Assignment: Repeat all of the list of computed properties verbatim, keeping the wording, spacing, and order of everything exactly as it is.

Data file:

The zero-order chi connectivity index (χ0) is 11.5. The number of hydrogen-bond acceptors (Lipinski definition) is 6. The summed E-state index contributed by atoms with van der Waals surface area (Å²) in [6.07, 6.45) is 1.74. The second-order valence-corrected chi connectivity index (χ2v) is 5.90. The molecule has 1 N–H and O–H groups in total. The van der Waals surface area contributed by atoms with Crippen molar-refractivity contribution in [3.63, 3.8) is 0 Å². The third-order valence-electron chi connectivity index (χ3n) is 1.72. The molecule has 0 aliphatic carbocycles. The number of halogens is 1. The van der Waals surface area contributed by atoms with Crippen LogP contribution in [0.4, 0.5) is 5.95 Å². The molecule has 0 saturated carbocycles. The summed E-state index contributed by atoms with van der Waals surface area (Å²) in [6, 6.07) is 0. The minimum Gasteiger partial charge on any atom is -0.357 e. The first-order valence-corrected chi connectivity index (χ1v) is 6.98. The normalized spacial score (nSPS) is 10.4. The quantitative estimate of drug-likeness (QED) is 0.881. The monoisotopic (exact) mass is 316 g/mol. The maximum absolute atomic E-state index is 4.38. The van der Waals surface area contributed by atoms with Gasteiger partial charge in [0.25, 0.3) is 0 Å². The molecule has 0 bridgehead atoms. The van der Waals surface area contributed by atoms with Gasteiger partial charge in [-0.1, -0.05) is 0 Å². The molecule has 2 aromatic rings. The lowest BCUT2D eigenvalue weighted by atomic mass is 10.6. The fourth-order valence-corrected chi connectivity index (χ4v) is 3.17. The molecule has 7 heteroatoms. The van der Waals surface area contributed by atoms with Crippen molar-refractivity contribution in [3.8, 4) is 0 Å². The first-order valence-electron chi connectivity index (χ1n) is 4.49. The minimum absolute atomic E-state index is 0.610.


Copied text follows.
The zero-order chi connectivity index (χ0) is 11.5. The number of hydrogen-bond acceptors (Lipinski definition) is 6. The summed E-state index contributed by atoms with van der Waals surface area (Å²) in [6.07, 6.45) is 1.74. The second-order valence-corrected chi connectivity index (χ2v) is 5.90. The molecule has 1 N–H and O–H groups in total. The van der Waals surface area contributed by atoms with Crippen molar-refractivity contribution in [3.63, 3.8) is 0 Å². The third-order valence-electron chi connectivity index (χ3n) is 1.72. The molecule has 0 aliphatic carbocycles. The number of halogens is 1. The van der Waals surface area contributed by atoms with Crippen LogP contribution in [0.4, 0.5) is 5.95 Å². The molecule has 0 saturated carbocycles. The summed E-state index contributed by atoms with van der Waals surface area (Å²) in [6, 6.07) is 0. The minimum Gasteiger partial charge on any atom is -0.357 e. The first-order valence-corrected chi connectivity index (χ1v) is 6.98. The normalized spacial score (nSPS) is 10.4. The quantitative estimate of drug-likeness (QED) is 0.881. The monoisotopic (exact) mass is 316 g/mol. The maximum absolute atomic E-state index is 4.38. The van der Waals surface area contributed by atoms with Gasteiger partial charge in [0.25, 0.3) is 0 Å². The molecule has 0 bridgehead atoms. The van der Waals surface area contributed by atoms with Gasteiger partial charge in [-0.1, -0.05) is 0 Å². The molecule has 2 aromatic rings. The lowest BCUT2D eigenvalue weighted by atomic mass is 10.6. The fourth-order valence-corrected chi connectivity index (χ4v) is 3.17. The molecule has 7 heteroatoms. The van der Waals surface area contributed by atoms with Crippen molar-refractivity contribution in [3.8, 4) is 0 Å². The first-order valence-electron chi connectivity index (χ1n) is 4.49. The minimum absolute atomic E-state index is 0.610.